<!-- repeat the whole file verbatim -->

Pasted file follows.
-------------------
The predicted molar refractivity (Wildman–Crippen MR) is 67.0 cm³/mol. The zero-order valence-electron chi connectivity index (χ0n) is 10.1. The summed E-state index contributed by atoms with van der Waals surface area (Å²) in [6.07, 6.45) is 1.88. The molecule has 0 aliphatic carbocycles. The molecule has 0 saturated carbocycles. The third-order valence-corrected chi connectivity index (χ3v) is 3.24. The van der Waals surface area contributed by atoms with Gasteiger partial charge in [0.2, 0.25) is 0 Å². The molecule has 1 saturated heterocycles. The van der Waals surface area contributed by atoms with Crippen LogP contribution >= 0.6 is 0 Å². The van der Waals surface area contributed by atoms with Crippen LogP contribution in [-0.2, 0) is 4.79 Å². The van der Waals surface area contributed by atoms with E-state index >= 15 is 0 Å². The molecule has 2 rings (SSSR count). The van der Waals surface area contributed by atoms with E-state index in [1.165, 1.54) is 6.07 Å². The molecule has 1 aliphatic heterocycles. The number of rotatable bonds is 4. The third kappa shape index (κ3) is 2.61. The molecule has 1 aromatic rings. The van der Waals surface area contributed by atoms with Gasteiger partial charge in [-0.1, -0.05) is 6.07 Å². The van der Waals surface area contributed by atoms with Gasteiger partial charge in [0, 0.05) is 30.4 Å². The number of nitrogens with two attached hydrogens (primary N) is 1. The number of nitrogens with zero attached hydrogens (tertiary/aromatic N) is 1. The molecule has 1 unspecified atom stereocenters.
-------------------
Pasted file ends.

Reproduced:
The predicted molar refractivity (Wildman–Crippen MR) is 67.0 cm³/mol. The zero-order valence-electron chi connectivity index (χ0n) is 10.1. The summed E-state index contributed by atoms with van der Waals surface area (Å²) in [6.07, 6.45) is 1.88. The molecule has 0 aliphatic carbocycles. The molecule has 0 saturated carbocycles. The third-order valence-corrected chi connectivity index (χ3v) is 3.24. The van der Waals surface area contributed by atoms with Gasteiger partial charge in [0.2, 0.25) is 0 Å². The molecule has 1 saturated heterocycles. The van der Waals surface area contributed by atoms with Crippen LogP contribution >= 0.6 is 0 Å². The van der Waals surface area contributed by atoms with Crippen LogP contribution in [-0.2, 0) is 4.79 Å². The van der Waals surface area contributed by atoms with E-state index >= 15 is 0 Å². The molecule has 2 rings (SSSR count). The van der Waals surface area contributed by atoms with E-state index in [1.165, 1.54) is 6.07 Å². The molecule has 1 aliphatic heterocycles. The number of rotatable bonds is 4. The third kappa shape index (κ3) is 2.61. The molecule has 1 aromatic rings. The van der Waals surface area contributed by atoms with Gasteiger partial charge in [-0.1, -0.05) is 6.07 Å². The van der Waals surface area contributed by atoms with Gasteiger partial charge in [0, 0.05) is 30.4 Å². The number of nitrogens with two attached hydrogens (primary N) is 1. The number of nitrogens with zero attached hydrogens (tertiary/aromatic N) is 1. The molecule has 1 unspecified atom stereocenters.